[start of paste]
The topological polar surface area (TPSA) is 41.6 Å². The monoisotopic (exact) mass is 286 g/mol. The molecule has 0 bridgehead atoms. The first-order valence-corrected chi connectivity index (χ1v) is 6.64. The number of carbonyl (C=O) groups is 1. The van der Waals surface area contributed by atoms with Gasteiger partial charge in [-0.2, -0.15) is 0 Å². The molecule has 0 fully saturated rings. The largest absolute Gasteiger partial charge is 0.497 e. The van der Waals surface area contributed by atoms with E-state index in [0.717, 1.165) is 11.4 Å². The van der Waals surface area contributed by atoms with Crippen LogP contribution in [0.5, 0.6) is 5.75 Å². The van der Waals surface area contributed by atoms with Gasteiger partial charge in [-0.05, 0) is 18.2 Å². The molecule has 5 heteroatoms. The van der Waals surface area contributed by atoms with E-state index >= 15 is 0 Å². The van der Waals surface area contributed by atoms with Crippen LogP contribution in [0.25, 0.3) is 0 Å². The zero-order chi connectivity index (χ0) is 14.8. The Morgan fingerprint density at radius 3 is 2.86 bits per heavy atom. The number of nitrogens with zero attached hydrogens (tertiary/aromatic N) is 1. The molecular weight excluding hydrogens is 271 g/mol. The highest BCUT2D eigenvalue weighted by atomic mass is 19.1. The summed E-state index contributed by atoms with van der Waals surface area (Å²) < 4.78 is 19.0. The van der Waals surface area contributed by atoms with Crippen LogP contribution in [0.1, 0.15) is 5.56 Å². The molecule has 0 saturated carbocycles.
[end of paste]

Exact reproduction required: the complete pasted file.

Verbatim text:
The topological polar surface area (TPSA) is 41.6 Å². The monoisotopic (exact) mass is 286 g/mol. The molecule has 0 bridgehead atoms. The first-order valence-corrected chi connectivity index (χ1v) is 6.64. The number of carbonyl (C=O) groups is 1. The van der Waals surface area contributed by atoms with Gasteiger partial charge in [-0.2, -0.15) is 0 Å². The molecule has 0 fully saturated rings. The largest absolute Gasteiger partial charge is 0.497 e. The van der Waals surface area contributed by atoms with E-state index in [0.717, 1.165) is 11.4 Å². The van der Waals surface area contributed by atoms with Crippen LogP contribution in [0.5, 0.6) is 5.75 Å². The van der Waals surface area contributed by atoms with Gasteiger partial charge in [-0.05, 0) is 18.2 Å². The molecule has 5 heteroatoms. The van der Waals surface area contributed by atoms with E-state index >= 15 is 0 Å². The van der Waals surface area contributed by atoms with Crippen LogP contribution in [0.25, 0.3) is 0 Å². The zero-order chi connectivity index (χ0) is 14.8. The Morgan fingerprint density at radius 3 is 2.86 bits per heavy atom. The number of nitrogens with zero attached hydrogens (tertiary/aromatic N) is 1. The molecular weight excluding hydrogens is 271 g/mol. The highest BCUT2D eigenvalue weighted by atomic mass is 19.1. The summed E-state index contributed by atoms with van der Waals surface area (Å²) < 4.78 is 19.0. The van der Waals surface area contributed by atoms with Crippen LogP contribution in [0.1, 0.15) is 5.56 Å². The molecule has 0 saturated carbocycles.